July 1st, 2013 by James Ayre
The asian tiger mosquito — Aedes albopictus or Stegomyia albopicta — is a species of large mosquito that is easily recognized by the distinct tiger-like stripes on its body. The species is native to Southeast Asia, but in recent years has invaded nearly ever other tropical region of the world — with the aid of humans of course. The tiger mosquito is a significant pest throughout much of its range thanks to its hardy nature, and is noted for its willingness to feed all throughout the day rather than just at dusk as most mosquito species do, and because it’s an epidemiologically important vector for the transmission of many dangerous viral pathogens — West Nile virus, Yellow fever virus, St. Louis encephalitis, dengue fever, Chikungunya fever, and also several parasitic nematodes, including Dirofilaria immitis.
Given the fact that species transmits so many dangerous pathogens it’s very unfortunate for humans that they are such great survivors, and have been rapidly expanding their range during the last couple of decades — largely thanks to the global shipping and travel industries. Though native to Southeast Asia, they have now successfully colonized much of Europe, the Americas, the Caribbean, Africa, and the Middle East. In warmer regions they re active year-round but in cooler ones they have successfully adapted to ‘hibernating’ over the winter.
“Eggs from strains in the temperate zones are more tolerant to the cold than ones from warmer regions,” suggesting a high selection pressure in the cooler regions for those with cold-weather hardiness, and also likely a great deal of genetic diversity within the species as a whole — leaving open the possibility for further rapid adaption. They are even capable of tolerating snow and temperatures below freezing — interesting when you consider that until recently they were confined to Southeast Asia.
While Aedes albopictus is now considered to be one of the 100 world’s worst invasive species — according to the Global Invasive Species Database — there to appear to be limits to its adaptability. Interestingly, while the species has been introduced to Australia multiple times it has yet to establish itself there — wonder why? Aridity perhaps? Something to do with native species?
With regards to those of us in the US — tiger mosquitos are now present throughout almost all of the southern USA, and along the East Coast as far north as Maine.
Some further information on the Asian Tiger Mosquito via Wikipedia:
The Asian tiger mosquito is about 2 to 10 mm length with a striking white and black pattern. The variation of the body size in adult mosquitoes depends on the density of the larval population and food supply within the breeding water.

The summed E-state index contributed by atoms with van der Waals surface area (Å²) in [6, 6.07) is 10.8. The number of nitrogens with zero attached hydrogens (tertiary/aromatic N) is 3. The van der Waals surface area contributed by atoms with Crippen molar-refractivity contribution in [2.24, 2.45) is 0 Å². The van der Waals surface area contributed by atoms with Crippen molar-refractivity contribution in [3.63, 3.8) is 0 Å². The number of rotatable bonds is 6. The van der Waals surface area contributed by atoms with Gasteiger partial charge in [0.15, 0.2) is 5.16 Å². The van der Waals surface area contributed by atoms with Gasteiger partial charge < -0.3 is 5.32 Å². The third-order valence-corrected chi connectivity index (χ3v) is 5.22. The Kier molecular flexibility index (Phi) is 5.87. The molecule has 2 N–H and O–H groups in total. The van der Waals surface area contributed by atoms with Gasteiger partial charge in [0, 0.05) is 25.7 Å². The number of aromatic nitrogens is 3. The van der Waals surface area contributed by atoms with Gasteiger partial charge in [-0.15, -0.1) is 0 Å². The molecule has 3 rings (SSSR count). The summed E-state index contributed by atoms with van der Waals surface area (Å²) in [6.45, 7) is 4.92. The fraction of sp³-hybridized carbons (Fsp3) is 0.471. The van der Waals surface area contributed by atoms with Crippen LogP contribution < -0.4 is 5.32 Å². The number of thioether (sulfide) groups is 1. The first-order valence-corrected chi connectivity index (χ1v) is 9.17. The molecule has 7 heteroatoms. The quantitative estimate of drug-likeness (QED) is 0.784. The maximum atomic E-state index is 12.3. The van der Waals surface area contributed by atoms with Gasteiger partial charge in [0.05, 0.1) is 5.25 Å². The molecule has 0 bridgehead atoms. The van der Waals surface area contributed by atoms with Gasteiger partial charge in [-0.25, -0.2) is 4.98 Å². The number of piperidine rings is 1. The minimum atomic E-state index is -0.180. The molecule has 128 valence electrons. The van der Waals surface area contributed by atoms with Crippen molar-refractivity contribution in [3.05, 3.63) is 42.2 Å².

The Asian tiger mosquito particularly bites in forests during the day and has been known as the forest day mosquito for this very reason. Depending upon region and biotype, there are differing active peaks, but for the most part they rest during the morning and night hours. They search for their hosts inside and outside of human dwellings, but are particularly active outside.
The Asian tiger mosquito was responsible for the Chikungunya epidemic on the French Island La Réunion in 2005–2006. By September 2006, there were an estimated 266,000 people infected with the virus, and 248 fatalities on the island. The Asian tiger mosquito was also the transmitter of the virus in the first and only outbreak of Chikungunya fever on the European continent. This outbreak occurred in the Italian province of Ravenna in the summer of 2007, and infected over 200 people. Evidently, mutated strains of the Chikungunya virus are being directly transmitted through Aedes albopictus particularly well and in such a way that another dispersal of the disease in regions with the Asian tiger mosquito is feared.
The tiger mosquito is also relevant to veterinary medicine. For example, tiger mosquitoes are transmitters of Dirofilaria immitis, a parasitic round worm that causes heartworm in dogs and cats.
Aedes albopictus also bites other mammals besides humans and they also bite birds. They are always on the search for a host and are both persistent and cautious when it comes to their blood meal and host location. Their blood meal is often broken off short without enough blood ingested for the development of their eggs. This is why Asian tiger mosquitoes bite multiple hosts during their development cycle of the egg, making them particularly efficient at transmitting diseases. The mannerism of biting diverse host species enables the Asian tiger mosquito to be a potential bridge vector for certain pathogens, for example, the West Nile virus that can jump species boundaries.
Pleasant information huh? With rising temperatures the species is likely to continue its spread northwards in the coming decades — exposing more and more people to the diseases that it carries. As has often noted by researchers in the field, one of the most devastating consequences of climate change is likely to be the northwards spread of important vectors such as various species of mosquito, including the Asian tiger mosquito.
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